Personally, I never bought this theory. It’s possible to construct an entire story, such as the Star Wars series, which is complete fiction, with no contradictions whatsoever between the various plots, subplots, and beliefs within the system. Without testing that any of it is true and simply believing it because it does not contradict other beliefs one has, I think it is impossible to say whether or not it is indeed true.
Very few people believe in coherentism these days, and for good reason. It’s clearly nonsense.
Process reliabilism was popularized by the Harvard philosophy professor Robert Nozick. It is the idea that if a process by which one arrives at a conclusion produces reliable results, it can be said to be a valid way of arriving at truth.
For example, the scientific method could be said to be a reliable process. After all, it has led to vaccinations which eradicated smallpox, polio, measles, and other horrible diseases. It has helped us discover other galaxies and vastly expand our understanding of the universe. Most importantly, it has a self-correcting mechanism in it whereby beliefs can be updated when new evidence comes to light.
To me, process reliabilism feels intuitively right, although it can’t be said with any certainty that we can arrive at the whole truth through it. We can discover true things…but is that the same thing as truth itself? That remains debatable.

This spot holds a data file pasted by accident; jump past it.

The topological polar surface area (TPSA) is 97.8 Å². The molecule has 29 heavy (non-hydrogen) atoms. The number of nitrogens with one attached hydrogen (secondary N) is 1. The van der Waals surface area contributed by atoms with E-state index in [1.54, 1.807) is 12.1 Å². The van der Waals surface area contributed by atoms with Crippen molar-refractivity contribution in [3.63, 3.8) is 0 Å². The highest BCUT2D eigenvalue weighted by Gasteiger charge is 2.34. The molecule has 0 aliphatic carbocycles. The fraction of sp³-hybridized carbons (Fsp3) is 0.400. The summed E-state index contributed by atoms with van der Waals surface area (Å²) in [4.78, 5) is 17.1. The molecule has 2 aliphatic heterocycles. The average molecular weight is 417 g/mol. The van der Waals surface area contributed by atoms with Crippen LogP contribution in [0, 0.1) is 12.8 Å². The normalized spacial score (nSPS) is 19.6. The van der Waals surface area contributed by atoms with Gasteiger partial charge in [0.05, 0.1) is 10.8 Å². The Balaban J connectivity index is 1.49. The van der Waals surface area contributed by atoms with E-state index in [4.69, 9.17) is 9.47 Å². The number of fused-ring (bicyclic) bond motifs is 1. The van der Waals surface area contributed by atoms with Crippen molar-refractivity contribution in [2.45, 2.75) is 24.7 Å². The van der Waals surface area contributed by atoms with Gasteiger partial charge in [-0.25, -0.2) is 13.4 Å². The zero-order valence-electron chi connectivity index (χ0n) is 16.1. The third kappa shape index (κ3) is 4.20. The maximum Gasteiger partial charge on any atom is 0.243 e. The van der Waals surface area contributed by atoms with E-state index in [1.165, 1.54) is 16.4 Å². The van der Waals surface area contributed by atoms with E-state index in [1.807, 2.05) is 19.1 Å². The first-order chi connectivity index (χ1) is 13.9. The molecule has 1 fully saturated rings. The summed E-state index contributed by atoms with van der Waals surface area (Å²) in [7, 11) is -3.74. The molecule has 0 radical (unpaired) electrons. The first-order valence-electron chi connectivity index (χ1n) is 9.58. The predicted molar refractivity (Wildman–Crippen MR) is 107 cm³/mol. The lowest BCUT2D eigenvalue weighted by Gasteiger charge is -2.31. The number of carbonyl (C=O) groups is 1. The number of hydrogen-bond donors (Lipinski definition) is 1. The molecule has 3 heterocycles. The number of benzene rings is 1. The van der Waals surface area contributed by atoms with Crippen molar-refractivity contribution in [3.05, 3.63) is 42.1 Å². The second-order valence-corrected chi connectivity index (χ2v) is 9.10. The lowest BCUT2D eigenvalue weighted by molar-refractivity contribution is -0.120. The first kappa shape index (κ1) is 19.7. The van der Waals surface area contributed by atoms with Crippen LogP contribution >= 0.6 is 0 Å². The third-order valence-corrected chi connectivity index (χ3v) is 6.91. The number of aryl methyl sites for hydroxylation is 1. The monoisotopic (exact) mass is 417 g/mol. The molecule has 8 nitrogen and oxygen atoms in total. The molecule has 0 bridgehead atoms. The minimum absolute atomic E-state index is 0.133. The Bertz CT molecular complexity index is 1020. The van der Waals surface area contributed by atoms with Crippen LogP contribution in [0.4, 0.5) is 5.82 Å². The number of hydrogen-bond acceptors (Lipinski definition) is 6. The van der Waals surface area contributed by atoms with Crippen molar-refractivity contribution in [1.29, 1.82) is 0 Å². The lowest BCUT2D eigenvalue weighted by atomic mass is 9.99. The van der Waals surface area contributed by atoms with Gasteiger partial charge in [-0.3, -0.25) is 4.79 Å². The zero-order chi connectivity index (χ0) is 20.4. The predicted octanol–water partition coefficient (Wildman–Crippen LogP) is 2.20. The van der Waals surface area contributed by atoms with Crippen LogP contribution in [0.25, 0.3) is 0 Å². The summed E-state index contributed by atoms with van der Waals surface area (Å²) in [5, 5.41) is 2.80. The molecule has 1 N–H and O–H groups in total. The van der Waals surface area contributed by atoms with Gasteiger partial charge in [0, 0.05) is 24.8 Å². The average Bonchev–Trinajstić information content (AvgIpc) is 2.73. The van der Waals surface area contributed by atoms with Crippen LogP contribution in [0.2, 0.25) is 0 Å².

So, what is truth?
In today’s world, truth is under assault like never before. People claim there are hundreds or even thousands of genders, morality itself has become relative, and people are confused as to what is true given globalization, the mixing of cultures and ideas that challenge what they always believed was true, and the vast quantities of information and misinformation available online.
Despite all this, for me, there is, always has been, and always will be, an objective reality. We may lose sight of it, but it exists nonetheless. You could say beliefs are like keys, and reality is a lock — the key either fits or it does not. Or, to use a courtroom analogy, someone either did commit the murder or they did not. There’s no ‘my truth’ when it comes to facts.
The truth deserves respect, and it is worth considering various beliefs to see if they fit the lock, but when one does not, it should be discarded upon the bonfire of failure, and we should move on in pursuit of objective reality.
In today’s world, it is offensive to say such a thing — but although I can’t answer Pilate’s question with human words, I still believe there is such a thing as truth. We may never be able to know the whole truth, or perhaps we will after we die, but we can definitely know what is not true, and that gets us closer to truth.
“What is truth?” Pilate sneered, appealing to relativity to wiggle out of giving an innocent man a fair verdict. I don’t know — but I do know that truth exists and that it is important to try to align ourselves with it.